This course exposes students to a number of literary and non-literary (informational/nonfiction) texts. As we explore these texts, students will gain a greater appreciation of how the written word can both amuse and enlighten. Students will engage the text not only for its ability to entertain, but also as a model whose construction, form, and function can be analyzed, offering deeper insight into the human condition and the context in which the text was created. Furthermore, each reading selection presents the opportunity for students to sharpen their comprehension skills and expand their vocabularies.

Like the upper-level classes this course is meant to prepare students for, students will analyze prose and practice writing in order to develop and communicate ideas. In addition to outside independent work, there will also be an emphasis on in-class collaborative discussion, and thus high expectations of participation and contribution on the students’ parts.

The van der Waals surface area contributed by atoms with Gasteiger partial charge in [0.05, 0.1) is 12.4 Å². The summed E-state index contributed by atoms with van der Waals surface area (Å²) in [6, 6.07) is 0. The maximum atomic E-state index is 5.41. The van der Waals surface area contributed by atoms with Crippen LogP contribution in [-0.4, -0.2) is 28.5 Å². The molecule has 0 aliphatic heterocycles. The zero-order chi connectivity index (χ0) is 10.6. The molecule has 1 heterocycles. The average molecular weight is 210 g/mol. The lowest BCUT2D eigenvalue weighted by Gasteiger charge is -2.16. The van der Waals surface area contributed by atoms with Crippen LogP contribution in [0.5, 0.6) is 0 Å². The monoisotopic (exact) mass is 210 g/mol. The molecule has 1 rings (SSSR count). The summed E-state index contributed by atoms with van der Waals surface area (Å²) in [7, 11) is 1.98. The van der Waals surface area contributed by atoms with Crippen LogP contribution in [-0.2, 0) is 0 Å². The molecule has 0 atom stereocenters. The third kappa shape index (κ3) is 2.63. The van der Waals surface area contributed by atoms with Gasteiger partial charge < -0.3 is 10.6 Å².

Finally, in conjunction with the reading element of this course, students will also have the opportunity to hone their own writing through both in-class and independent essays. The writing component of this course focuses on vocabulary development, grammar and syntax, language exercises, and essay structure activities. Students will gain proficiency in writing through guidance by the instructor in the pre-writing phase (particularly through the suggestion of organizational approaches to the task), instructor feedback, and opportunities to revise writing. Additional feedback is available by appointment after school, and tutoring hours will be every Wednesday after school in the DRC.